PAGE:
It also says, people have the right to take direct action, because African Americans are getting tired of waiting. He was speaking out toward the clergy, by telling them he was doing nothing wrong wanting social justice. Although some may think differently, pathos and kairos are the most effective devices in “The Letter from Birmingham Jail,” because pathos triggers feelings of shame and guilt, and kairos adds a state of urgency. Pathos is used frequently in the excerpt to evoke shame and guilt in the white clergy. The clergy believes King’s present activities are “unwise and untimely.” He feels the men of the clergy, “are men of genuine good will and” their “criticisms are sincerely set forth.” However, the clergy did not understand the effects of racism on black people.
does use historical and biblical allusions through out his whole letter, there are two allusions that really stand out. On page 289 paragraph 31 Martin Luther King Jr. is referring to the clergymen letter of calling himself an “extremist” King proclaims “ But although I was initially disappointed at being categorized as an extremist.........Was not Jesus an extremist for love: “your enemies, bless the, that cure you, do good to them that hate you and pray for them which despitefully use and persecute you”. In this biblical allusions Marting Luther King Jr. talks about God being an extremist he does this because does it not just create common ground for everyone who knows those are Gods words but is use effectively to his power. When Marting Luther King calls God an extremist he goes on saying “ the question is not whether we will be an extremist, but what kind of extremist” these two follow after one another because some not all people think it is insane to love your enemies, to bless them because they are bringing you down but people go by it because it is the right thing to do so with that being said Martin Luther King Jr. is claiming he might be considered an “extremist” now for doing something out of the ordinary but soon his “extreme” actions will no longer be considered “extreme”but will be considered doing something good. A historical allusion King uses is on page 286 paragraph 16 Martin Luther King Jr. states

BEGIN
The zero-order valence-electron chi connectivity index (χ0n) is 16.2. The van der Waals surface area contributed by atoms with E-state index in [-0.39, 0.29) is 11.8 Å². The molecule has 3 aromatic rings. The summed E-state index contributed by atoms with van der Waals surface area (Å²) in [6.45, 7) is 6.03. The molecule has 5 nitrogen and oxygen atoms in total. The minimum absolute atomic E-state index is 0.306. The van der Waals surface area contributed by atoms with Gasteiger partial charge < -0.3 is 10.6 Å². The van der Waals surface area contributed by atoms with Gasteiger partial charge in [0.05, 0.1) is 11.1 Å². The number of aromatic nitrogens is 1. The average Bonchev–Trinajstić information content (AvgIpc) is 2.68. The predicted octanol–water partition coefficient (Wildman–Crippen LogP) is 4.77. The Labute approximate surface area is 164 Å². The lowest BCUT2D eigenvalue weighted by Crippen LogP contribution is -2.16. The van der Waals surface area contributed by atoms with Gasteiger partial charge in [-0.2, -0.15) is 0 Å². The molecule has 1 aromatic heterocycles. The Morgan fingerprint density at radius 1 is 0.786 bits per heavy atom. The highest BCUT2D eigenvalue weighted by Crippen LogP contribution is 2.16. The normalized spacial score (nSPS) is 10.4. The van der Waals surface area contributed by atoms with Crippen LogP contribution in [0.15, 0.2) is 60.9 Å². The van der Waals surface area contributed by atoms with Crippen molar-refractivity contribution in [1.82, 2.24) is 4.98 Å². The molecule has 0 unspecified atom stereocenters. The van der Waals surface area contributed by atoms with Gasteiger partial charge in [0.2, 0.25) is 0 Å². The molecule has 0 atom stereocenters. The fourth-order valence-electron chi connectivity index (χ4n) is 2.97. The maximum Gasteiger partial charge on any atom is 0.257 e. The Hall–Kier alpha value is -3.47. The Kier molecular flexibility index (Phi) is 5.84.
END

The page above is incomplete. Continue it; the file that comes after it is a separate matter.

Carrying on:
Thus, Dr. King starts his letter with “fellow clergymen,” which depicts the main idea of his argument, which is “brotherhood.” Angered by this critique, he maintains a diplomatic tone throughout the letter. “Injustice anywhere is a threat to justice everywhere,” (Dr. King, pg. 170). One of the most powerful wordings in his letter, depict the main reason why Dr. King and the SCLC decided to come to Birmingham; which was to stand by those who felt their same injustice. Dr. King talks about law-breaking when they are unfair, or any idea that is unethical.
Both their speeches, “I Have a Dream” and “The Ballot or the Bullet” may have shared some common traits, but at the same time, differed greatly in various aspects. Martin Luther King’s speech, “I Have a Dream” is vastly recognized as one of the best speeches ever given. His passionate demand for racial justice and an integrated society became popular throughout the Black community. His words proved to give the nation a new vocabulary to express what was happening to them. Martin was famously a pacifist, so in his speech, he advocated peaceful protesting and passively fighting against racial segregation.
“Do not gloat when your enemy falls; when they stumble, do not let your heart rejoice, or the Lord will see and disapprove and turn his wrath away from them” (Proverbs 24:17-19, NIV). How do you as a Christian balance the competitive spirit with Scripture that tells us not to rejoice when we see our opponent fall? To answer the question, “How do I as a Christian balance the competitive spirit with Scripture that tells me not to rejoice when I see my opponent fall?” After pondering this question, I must admit that I have been guilty when hearing that something may have happened to someone who has done spiteful things towards me and I must admit that I have been guilty of rejoicing in their downfall. This is what I find myself saying that they got what they had coming to them.